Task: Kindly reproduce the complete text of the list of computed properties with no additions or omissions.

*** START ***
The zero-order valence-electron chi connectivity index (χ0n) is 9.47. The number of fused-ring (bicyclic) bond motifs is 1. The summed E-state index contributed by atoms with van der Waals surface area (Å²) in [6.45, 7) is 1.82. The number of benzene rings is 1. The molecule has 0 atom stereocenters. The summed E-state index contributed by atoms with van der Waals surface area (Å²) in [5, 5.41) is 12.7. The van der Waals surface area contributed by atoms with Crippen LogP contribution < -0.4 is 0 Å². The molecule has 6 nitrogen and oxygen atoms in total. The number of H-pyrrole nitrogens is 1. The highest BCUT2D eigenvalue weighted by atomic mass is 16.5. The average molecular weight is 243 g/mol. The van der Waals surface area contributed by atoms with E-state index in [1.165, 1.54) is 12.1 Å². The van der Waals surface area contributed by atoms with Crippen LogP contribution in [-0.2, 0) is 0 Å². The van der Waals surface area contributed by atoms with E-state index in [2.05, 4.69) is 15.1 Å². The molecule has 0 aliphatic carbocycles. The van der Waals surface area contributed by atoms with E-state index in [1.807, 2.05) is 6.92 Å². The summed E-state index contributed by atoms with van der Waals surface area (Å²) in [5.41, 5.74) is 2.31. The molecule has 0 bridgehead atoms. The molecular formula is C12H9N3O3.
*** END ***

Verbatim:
The zero-order valence-electron chi connectivity index (χ0n) is 9.47. The number of fused-ring (bicyclic) bond motifs is 1. The summed E-state index contributed by atoms with van der Waals surface area (Å²) in [6.45, 7) is 1.82. The number of benzene rings is 1. The molecule has 0 atom stereocenters. The summed E-state index contributed by atoms with van der Waals surface area (Å²) in [5, 5.41) is 12.7. The van der Waals surface area contributed by atoms with Crippen LogP contribution < -0.4 is 0 Å². The molecule has 6 nitrogen and oxygen atoms in total. The number of H-pyrrole nitrogens is 1. The highest BCUT2D eigenvalue weighted by atomic mass is 16.5. The average molecular weight is 243 g/mol. The van der Waals surface area contributed by atoms with E-state index in [1.165, 1.54) is 12.1 Å². The van der Waals surface area contributed by atoms with Crippen LogP contribution in [-0.2, 0) is 0 Å². The van der Waals surface area contributed by atoms with E-state index in [2.05, 4.69) is 15.1 Å². The molecule has 0 aliphatic carbocycles. The van der Waals surface area contributed by atoms with E-state index in [1.807, 2.05) is 6.92 Å². The summed E-state index contributed by atoms with van der Waals surface area (Å²) in [5.41, 5.74) is 2.31. The molecule has 0 bridgehead atoms. The molecular formula is C12H9N3O3.